To continue that success, Sanchez will have to clear a hurdle that has proved troublesome throughout his career. The Braves start a three-game series at Marlins Park on Tuesday -- their first visit to the new ballpark -- and carry a strong history against Sanchez into the opener.
In 16 career starts against Atlanta, Sanchez is 4-10 with a 5.11 ERA, his highest mark against any team he has faced at least five times. In three starts last season, the Braves touched him up for 12 earned runs on 20 hits in 11 2/3 innings, although Sanchez struck out 14 against three walks.
Sanchez recovered from his worst start of the season to dominate the Nationals last Tuesday, holding them to an unearned run on three hits in seven innings. He lowered his ERA to 2.57 and evened his record at 3-3 following a long stretch with little run support.
"I feel good today. I think the way I always do," Sanchez said afterward. "I try to keep the score down, and just wait for the run support from the team."
The Braves, who have won three of four following an eight-game skid, will counter with Tim Hudson as they try to close the gap on the Marlins, who are 23-9 since the start of May. Miami is locked in a virtual tie for first in the National League East, two games ahead of Atlanta.
The teams split a two-game series at Turner Field on May 16-17, in their only meeting so far this season.
Hudson has seen his ERA rise to 4.60 from 3.03 after giving up 12 earned runs in 12 1/3 innings over his past two starts. He cruised through the first five innings on Wednesday against the Cardinals, but ran into trouble in the sixth.
Braves: Simmons not getting eased in
Andrelton Simmons was promoted from Double-A Mississippi to take over the starting shortstop job from Tyler Pastornicky, and he has been greeted with a dose of tough pitching.
The 22-year-old, who was batting .292 at Mississippi, made his Major League debut on Saturday against the Nationals' Stephen Strasburg. On Sunday, he stroked a double against Gio Gonzalez, the NL Pitcher of the Month for May, and is now 1-for-7 to start his big league career.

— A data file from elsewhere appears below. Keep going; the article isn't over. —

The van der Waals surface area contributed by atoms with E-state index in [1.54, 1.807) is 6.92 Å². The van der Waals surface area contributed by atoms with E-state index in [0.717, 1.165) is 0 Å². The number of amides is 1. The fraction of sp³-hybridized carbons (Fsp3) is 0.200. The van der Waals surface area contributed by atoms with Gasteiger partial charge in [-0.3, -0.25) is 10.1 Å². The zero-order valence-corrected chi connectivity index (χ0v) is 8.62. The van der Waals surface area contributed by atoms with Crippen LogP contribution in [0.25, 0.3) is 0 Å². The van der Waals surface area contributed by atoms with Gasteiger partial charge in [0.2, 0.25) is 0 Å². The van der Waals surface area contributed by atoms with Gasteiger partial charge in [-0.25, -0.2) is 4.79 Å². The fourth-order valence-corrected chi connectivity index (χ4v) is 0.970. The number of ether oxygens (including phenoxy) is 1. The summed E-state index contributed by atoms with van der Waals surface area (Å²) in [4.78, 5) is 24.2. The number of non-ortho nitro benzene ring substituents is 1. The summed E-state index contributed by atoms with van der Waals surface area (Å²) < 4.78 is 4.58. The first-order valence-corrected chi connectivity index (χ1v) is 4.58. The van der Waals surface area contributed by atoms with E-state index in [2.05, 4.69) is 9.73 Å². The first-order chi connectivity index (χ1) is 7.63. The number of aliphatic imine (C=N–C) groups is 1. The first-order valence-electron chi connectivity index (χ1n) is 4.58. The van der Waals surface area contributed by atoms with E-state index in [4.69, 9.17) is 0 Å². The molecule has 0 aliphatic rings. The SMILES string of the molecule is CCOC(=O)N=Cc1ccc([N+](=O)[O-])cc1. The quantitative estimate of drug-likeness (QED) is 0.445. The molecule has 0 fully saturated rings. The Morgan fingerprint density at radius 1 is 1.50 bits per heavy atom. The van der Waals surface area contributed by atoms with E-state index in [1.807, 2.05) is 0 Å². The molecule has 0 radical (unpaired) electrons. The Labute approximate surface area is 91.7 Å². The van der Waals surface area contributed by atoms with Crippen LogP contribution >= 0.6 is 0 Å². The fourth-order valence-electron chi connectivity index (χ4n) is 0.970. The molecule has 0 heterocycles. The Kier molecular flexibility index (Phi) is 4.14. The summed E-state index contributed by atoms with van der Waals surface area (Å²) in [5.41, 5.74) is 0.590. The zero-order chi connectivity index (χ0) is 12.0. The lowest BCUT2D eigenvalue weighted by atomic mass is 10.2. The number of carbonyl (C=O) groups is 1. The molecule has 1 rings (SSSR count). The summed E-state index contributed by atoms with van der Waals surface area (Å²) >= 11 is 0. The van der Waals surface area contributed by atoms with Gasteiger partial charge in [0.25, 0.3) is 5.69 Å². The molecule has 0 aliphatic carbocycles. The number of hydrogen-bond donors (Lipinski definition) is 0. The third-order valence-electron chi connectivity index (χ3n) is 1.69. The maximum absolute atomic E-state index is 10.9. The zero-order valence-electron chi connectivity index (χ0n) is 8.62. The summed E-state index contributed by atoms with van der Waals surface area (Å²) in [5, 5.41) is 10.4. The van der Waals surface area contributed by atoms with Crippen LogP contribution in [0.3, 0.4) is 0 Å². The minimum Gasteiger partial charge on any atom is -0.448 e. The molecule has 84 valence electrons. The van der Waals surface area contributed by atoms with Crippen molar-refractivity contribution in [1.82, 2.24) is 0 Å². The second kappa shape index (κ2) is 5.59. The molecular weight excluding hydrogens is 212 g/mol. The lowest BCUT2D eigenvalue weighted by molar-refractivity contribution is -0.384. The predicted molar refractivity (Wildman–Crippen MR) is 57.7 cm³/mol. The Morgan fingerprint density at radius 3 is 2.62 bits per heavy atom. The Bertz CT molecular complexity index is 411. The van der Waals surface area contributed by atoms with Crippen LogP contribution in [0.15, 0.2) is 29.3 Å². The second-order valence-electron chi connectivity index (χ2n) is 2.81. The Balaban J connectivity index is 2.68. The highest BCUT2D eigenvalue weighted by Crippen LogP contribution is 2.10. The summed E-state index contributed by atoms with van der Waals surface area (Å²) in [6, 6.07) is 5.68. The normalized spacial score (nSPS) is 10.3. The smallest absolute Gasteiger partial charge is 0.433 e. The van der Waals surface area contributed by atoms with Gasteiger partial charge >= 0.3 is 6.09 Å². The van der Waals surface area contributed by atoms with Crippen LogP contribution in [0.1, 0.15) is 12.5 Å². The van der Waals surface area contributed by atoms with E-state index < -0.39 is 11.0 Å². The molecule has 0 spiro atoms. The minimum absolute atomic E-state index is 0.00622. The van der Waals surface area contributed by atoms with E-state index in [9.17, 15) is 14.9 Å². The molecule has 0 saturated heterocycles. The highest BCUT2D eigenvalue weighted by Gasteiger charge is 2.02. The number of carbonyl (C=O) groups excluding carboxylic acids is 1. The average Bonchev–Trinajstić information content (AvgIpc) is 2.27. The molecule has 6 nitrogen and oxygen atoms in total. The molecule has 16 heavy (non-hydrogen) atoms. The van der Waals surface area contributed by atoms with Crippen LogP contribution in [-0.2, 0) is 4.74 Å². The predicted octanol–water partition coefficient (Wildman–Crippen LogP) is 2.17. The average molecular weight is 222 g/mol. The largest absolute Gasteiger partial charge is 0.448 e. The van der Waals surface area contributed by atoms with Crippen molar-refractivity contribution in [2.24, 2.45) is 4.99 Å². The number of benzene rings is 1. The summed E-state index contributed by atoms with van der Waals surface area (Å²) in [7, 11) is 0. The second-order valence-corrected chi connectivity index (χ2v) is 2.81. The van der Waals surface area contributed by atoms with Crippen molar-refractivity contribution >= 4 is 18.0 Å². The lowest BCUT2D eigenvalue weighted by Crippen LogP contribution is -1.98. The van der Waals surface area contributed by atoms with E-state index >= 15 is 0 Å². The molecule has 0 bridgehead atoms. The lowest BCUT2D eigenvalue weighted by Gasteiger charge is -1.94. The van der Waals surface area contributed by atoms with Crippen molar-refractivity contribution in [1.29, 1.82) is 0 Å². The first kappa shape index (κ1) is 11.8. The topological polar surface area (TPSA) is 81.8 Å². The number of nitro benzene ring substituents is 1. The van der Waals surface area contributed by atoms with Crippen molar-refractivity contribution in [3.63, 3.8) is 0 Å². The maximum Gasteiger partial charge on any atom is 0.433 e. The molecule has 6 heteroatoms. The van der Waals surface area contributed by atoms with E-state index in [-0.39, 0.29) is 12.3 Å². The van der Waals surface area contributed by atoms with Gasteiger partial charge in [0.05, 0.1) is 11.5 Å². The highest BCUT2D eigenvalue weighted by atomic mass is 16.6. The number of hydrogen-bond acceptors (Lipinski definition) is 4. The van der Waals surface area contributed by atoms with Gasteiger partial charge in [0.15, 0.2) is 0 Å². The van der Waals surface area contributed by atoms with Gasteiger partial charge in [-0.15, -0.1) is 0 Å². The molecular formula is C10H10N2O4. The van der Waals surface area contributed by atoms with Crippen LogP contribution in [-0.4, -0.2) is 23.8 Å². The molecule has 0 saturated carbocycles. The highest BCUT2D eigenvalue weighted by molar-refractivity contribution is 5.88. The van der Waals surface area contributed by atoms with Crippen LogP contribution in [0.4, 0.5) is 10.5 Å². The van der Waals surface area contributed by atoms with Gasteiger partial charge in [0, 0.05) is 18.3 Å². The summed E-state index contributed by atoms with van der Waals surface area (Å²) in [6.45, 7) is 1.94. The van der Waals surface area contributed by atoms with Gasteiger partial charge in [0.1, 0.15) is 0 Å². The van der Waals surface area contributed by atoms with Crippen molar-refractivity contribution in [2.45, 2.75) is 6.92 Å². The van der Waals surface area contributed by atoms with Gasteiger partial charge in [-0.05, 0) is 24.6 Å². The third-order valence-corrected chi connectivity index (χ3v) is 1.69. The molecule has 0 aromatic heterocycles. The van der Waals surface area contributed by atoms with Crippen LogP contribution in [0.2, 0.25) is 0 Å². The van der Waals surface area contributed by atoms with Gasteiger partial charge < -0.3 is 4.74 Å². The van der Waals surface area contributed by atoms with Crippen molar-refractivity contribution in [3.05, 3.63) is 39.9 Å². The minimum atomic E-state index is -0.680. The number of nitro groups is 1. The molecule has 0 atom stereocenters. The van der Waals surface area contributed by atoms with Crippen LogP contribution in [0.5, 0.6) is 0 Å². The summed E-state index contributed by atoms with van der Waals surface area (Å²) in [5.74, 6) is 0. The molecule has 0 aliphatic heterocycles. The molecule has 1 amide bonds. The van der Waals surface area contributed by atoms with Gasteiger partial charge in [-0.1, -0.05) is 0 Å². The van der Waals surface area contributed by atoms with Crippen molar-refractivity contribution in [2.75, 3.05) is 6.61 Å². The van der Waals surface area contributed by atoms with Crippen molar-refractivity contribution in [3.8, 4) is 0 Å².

This series is scheduled to pit him against Sanchez, Josh Johnson and Mark Buehrle.
"It's a good way to start," Simmons said. "I wouldn't want the easy way out."
Brian McCann, who left Saturday's game with a left knee bruise, sat out on Sunday after experiencing some swelling in the joint overnight. He was replaced in Sunday's lineup by David Ross, but he is expected to return on Tuesday following the team's off-day.
Marlins: Foot on the gas pedal
Miami's 62 stolen bases lead the Majors by a wide margin, and come with a strong 79 percent success rate.
Manager Ozzie Guillen isn't planning to take the green light away from top-of-the-order speedsters such as Jose Reyes in an effort to dissuade opponents from pitching around red-hot slugger Giancarlo Stanton. Stanton has 13 home runs and 35 RBIs since April 29.
"Stanton is not Barry Bonds," Guillen said. "Stanton is swinging the bat well. I respect that. I love that. I enjoy watching it. But I'm not going to take away from my players the way that they play. I like aggressiveness on the bases. We will make mistakes on the bases. That's the way we will play. We will run."
Guillen did add that he doesn't want his players stealing when Stanton is at the plate.
"That's different," he said. "But I think everybody has to keep playing the way they are playing."
Reyes got off to a rough start in his first season with the Marlins, but since May 9, he's hitting .340 (33-for-97) with 13 walks, five doubles, a triple and eight steals in eight attempts.
"Reyes is starting to swing the bat a lot better, and he's contributing," Guillen said.
The Marlins are starting a nine-game homestand at Marlins Park, where they are 16-10.
Current Marlins have a combined .656 OPS against Hudson in 261 plate appearances, but outfielder Chris Coghlan has gone 8-for-14 (.571) with two doubles and two RBIs.